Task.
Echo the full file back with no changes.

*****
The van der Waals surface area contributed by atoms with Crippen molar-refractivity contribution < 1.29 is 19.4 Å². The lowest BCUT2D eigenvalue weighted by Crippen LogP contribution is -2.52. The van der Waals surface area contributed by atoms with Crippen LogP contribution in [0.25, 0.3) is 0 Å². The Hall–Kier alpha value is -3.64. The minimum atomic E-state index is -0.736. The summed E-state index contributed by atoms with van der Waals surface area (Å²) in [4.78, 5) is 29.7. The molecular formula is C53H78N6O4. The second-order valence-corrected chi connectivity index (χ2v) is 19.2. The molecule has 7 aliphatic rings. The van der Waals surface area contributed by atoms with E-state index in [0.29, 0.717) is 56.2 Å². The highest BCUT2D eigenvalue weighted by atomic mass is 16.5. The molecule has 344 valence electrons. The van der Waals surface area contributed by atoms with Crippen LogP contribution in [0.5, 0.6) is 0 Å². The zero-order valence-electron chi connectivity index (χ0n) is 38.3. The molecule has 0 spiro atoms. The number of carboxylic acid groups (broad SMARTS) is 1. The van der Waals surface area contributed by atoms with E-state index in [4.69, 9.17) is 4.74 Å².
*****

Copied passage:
The van der Waals surface area contributed by atoms with Crippen molar-refractivity contribution < 1.29 is 19.4 Å². The lowest BCUT2D eigenvalue weighted by Crippen LogP contribution is -2.52. The van der Waals surface area contributed by atoms with Crippen LogP contribution in [0.25, 0.3) is 0 Å². The Hall–Kier alpha value is -3.64. The minimum atomic E-state index is -0.736. The summed E-state index contributed by atoms with van der Waals surface area (Å²) in [4.78, 5) is 29.7. The molecular formula is C53H78N6O4. The second-order valence-corrected chi connectivity index (χ2v) is 19.2. The molecule has 7 aliphatic rings. The van der Waals surface area contributed by atoms with E-state index in [0.29, 0.717) is 56.2 Å². The highest BCUT2D eigenvalue weighted by atomic mass is 16.5. The molecule has 344 valence electrons. The van der Waals surface area contributed by atoms with Crippen LogP contribution in [0.5, 0.6) is 0 Å². The zero-order valence-electron chi connectivity index (χ0n) is 38.3. The molecule has 0 spiro atoms. The number of carboxylic acid groups (broad SMARTS) is 1. The van der Waals surface area contributed by atoms with E-state index in [4.69, 9.17) is 4.74 Å².